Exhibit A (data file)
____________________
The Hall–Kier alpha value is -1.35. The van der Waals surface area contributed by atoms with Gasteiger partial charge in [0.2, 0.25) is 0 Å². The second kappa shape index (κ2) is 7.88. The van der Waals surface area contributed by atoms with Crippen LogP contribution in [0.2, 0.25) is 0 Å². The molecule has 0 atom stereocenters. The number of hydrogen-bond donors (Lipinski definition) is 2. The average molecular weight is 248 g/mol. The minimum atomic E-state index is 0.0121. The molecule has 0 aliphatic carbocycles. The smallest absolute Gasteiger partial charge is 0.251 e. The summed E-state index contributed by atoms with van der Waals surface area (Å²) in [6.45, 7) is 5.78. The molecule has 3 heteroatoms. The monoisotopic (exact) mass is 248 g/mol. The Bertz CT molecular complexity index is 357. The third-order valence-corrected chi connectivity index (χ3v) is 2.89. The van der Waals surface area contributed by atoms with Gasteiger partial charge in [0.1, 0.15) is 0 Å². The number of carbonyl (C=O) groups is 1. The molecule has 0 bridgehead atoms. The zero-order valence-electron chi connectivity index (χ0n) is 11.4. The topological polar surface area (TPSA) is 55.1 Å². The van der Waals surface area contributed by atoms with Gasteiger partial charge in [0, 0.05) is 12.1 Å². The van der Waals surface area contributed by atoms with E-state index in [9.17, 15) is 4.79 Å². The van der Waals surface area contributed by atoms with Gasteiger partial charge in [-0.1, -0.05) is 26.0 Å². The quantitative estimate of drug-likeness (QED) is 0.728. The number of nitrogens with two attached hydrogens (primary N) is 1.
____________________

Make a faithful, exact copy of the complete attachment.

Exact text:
The Hall–Kier alpha value is -1.35. The van der Waals surface area contributed by atoms with Gasteiger partial charge in [0.2, 0.25) is 0 Å². The second kappa shape index (κ2) is 7.88. The van der Waals surface area contributed by atoms with Crippen LogP contribution in [0.2, 0.25) is 0 Å². The molecule has 0 atom stereocenters. The number of hydrogen-bond donors (Lipinski definition) is 2. The average molecular weight is 248 g/mol. The minimum atomic E-state index is 0.0121. The molecule has 0 aliphatic carbocycles. The smallest absolute Gasteiger partial charge is 0.251 e. The summed E-state index contributed by atoms with van der Waals surface area (Å²) in [6.45, 7) is 5.78. The molecule has 3 heteroatoms. The monoisotopic (exact) mass is 248 g/mol. The Bertz CT molecular complexity index is 357. The third-order valence-corrected chi connectivity index (χ3v) is 2.89. The van der Waals surface area contributed by atoms with Gasteiger partial charge in [0.1, 0.15) is 0 Å². The number of carbonyl (C=O) groups is 1. The molecule has 0 bridgehead atoms. The zero-order valence-electron chi connectivity index (χ0n) is 11.4. The topological polar surface area (TPSA) is 55.1 Å². The van der Waals surface area contributed by atoms with Gasteiger partial charge in [0, 0.05) is 12.1 Å². The van der Waals surface area contributed by atoms with E-state index in [9.17, 15) is 4.79 Å². The van der Waals surface area contributed by atoms with Gasteiger partial charge in [-0.1, -0.05) is 26.0 Å². The quantitative estimate of drug-likeness (QED) is 0.728. The number of nitrogens with two attached hydrogens (primary N) is 1.